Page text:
warranted to confirm our findings and provide more-efficient selective laser trabeculoplasty protocols.
Purpose: To compare the effects of 180° and 360° selective laser trabeculoplasty (SLT) on intraocular pressure (IOP) and cornea in patients with bilateral primary open-angle glaucoma.
Methods: Fifty-two eyes of 26 patients were included. On the same day, 180° SLT (Group 1) was applied to one eye of patients and 360° SLT (Group 2) to the other eye. IOP values were compared at pre-SLT and post-SLT 1 day, 1 week, 1, 3, and 6 months. Changes in central corneal thickness (CCT) and endothelial cell count (ECC) were examined.
Results: In groups, significant decreases were observed in IOP at 1 week (p < 0.05), 1, 3, and 6 months (p < 0.001). No significant difference was determined between group 1 and 2 in IOP-lowering effectiveness or success rates (p > 0.05). There was no significant difference in CCT at inter- or intragroup comparisons (p > 0.05). In group 1, no significant difference was determined in pre- and post-SLT ECC (p > 0.05). In group 2, significant decrease in ECC was observed at 1 week (p < 0.05). However, ECC returned to its initial levels at 1 month.
Conclusions: To the best of our knowledge, this is the first study in literature to compare different quadrant SLT applications performed on both eyes, on the same day, in the same patient group and to compare the effects of those applications on IOP and cornea. In reducing IOP, 180° and 360° SLT are similarly effective. These effects begin on the 1st week and persist for 6 months. Temporary corneal changes may be observed following 360° SLT.
Abstract: Controlled, prospective, longitudinal, clinical trial with the objective to compare the efficacy of the micropulse laser trabeculoplasty (MLT) and the selective laser trabeculoplasty (SLT) in patients with open angle glaucoma or ocular hypertension. Patients were divided into two groups depending on the laser procedure, the group 1 was treated with SLT and the group 2 was treated with MLT; then they were followed for 3 months. 67 eyes were included in the trial (SLT: 38 eyes of 24 patients and MLT: 29 eyes of 19 patients). The average of age of the patients treated with SLT was 68.4 ± 8.8 years and with MLT 77.7 ± 7.3 years. The previous IOP was similar in both groups (SLT: 19.53 ± 4.03 mmHg, MLT: 19.76 ± 4.23 mmHg), a week after treatment (SLT: 18.53 ± 4.08 mmHg, MLT: 17.14 ± 5.19 mmHg), at month (SLT: 14.79 ± 2.42 mmHg, MLT: 16.26 ± 3.39 mmHg) and at 3 months (SLT: 15.66 ± 2.48 mmHg, MLT: 15.83 ± 3.19 mmHg). The percentage of IOP reduction was 19.81% with SLT and 19.89% with MLT. There was no statistically significant difference between the average IOP of both groups over 3 months of follow up. There was no difference in the number of drugs previous and posterior to the procedures, and there was not observed complications at any of the groups. The IOP-lowering effect of SLT and MLT was similar over 3 months in this group of patients and both proved to be safe procedures.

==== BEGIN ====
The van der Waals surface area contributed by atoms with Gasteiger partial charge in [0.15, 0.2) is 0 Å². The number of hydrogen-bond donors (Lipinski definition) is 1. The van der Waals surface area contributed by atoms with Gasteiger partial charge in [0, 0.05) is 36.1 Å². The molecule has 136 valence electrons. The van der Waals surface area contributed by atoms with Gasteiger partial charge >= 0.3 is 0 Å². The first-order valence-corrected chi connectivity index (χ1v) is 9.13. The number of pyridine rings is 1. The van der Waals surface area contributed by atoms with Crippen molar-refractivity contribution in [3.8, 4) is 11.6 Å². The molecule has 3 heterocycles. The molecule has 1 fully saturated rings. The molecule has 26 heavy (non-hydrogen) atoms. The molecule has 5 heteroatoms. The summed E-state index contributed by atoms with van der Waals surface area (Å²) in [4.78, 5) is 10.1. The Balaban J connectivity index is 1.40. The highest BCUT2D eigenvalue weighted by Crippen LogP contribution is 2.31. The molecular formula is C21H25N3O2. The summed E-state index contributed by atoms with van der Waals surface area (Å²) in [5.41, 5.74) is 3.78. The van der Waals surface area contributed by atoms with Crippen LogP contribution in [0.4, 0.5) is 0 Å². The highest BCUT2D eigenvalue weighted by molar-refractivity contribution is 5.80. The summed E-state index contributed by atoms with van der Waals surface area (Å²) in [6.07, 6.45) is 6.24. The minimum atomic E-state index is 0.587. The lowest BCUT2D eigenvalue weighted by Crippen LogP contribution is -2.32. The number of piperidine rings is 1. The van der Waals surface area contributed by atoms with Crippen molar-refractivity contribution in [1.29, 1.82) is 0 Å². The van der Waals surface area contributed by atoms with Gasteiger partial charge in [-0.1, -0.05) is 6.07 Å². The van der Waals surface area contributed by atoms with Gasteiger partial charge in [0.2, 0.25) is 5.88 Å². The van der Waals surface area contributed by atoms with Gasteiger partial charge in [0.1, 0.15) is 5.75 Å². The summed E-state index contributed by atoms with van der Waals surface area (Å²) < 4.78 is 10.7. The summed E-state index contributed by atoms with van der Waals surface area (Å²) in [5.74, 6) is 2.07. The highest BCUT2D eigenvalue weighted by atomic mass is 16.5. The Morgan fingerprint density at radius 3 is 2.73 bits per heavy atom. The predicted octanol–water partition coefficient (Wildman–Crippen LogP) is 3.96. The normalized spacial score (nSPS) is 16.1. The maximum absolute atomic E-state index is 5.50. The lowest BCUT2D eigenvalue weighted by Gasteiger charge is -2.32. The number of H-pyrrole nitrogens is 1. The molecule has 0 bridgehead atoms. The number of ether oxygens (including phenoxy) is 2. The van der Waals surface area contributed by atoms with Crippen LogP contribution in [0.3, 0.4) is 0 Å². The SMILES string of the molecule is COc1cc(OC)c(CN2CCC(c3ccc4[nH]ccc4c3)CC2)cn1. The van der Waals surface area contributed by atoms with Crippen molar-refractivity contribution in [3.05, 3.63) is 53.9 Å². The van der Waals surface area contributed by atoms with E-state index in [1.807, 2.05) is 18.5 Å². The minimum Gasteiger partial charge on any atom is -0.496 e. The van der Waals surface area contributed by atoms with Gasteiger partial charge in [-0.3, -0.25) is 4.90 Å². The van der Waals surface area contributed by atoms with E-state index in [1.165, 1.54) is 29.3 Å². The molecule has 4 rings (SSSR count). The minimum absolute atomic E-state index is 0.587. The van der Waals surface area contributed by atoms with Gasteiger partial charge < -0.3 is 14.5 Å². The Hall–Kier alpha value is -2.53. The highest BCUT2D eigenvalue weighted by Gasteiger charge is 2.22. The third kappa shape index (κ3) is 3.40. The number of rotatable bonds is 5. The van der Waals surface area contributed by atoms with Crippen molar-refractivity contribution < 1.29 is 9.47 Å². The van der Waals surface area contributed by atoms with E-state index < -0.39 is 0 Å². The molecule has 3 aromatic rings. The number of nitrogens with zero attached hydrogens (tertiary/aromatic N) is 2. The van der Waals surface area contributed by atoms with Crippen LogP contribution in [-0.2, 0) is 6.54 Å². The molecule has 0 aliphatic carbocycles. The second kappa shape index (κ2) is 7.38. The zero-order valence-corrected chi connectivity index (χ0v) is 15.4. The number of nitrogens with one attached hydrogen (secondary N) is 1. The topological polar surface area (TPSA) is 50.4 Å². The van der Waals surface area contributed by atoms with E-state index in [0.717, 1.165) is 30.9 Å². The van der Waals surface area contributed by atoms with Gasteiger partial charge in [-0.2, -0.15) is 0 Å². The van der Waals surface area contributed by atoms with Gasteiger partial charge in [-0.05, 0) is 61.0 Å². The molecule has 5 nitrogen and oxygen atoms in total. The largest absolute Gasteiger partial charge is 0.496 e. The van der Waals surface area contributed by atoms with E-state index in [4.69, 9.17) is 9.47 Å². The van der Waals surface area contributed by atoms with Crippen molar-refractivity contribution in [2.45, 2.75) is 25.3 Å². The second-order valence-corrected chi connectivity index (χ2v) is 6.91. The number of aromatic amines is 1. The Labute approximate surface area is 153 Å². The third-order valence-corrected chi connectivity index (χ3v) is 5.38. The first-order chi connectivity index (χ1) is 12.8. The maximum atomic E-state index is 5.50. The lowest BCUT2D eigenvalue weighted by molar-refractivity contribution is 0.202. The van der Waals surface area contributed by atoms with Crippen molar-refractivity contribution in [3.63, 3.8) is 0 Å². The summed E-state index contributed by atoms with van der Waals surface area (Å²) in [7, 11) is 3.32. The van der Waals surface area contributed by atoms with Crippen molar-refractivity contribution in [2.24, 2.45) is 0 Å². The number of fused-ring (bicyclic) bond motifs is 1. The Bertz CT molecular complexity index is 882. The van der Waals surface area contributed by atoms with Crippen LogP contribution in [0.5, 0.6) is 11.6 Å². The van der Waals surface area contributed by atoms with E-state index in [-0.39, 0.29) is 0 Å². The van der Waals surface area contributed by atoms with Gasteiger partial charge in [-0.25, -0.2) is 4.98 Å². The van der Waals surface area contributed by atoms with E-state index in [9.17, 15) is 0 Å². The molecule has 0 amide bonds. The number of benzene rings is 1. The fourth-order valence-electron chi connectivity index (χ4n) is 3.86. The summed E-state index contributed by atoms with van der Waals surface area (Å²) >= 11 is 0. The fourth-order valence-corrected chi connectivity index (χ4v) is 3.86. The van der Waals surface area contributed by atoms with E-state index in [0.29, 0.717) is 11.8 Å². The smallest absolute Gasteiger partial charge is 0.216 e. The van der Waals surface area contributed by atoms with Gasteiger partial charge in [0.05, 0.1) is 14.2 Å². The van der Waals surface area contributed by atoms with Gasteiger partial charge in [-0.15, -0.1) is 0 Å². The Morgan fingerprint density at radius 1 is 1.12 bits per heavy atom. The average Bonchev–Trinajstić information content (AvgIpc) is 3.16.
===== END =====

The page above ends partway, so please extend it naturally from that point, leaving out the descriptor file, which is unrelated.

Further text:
Products Featured: LIGHTLas SLT Deux, TruScan 577 with SP-Mode®
Comparison of Intravitreal Bevacizumab Alone Versus Combined Bevacizumab and Macular Photocoagulation in Diabetic Macular Edema
Çetin Akpolat, Ferhat Evliyaoğlu, Muhammed Mustafa Kurt, Burak Erden, Mustafa Nuri Elçioğlu
Turkey Clinical J Ophthalmol. 2018; 27 (3): 187-93
Going Green - Treatment Outcome and Safety Profile of Chronic Central Serous Chorioretinopathy Treated with Subthreshold Green Laser
AIM: Subthreshold lasers have gained popularity in the treatment of chorioretinopathy central serous chorioretinopathy (CSCR) and yellow (577 nm) lasers have completely revolutionized the treatment. However, there is very little literature regarding the use of a more common and conventional – green (532 nm) subthreshold laser for the treatment of chronic CSCR. We report the use of green (532 nm) laser for the treatment of chronic CSCR and its outcome.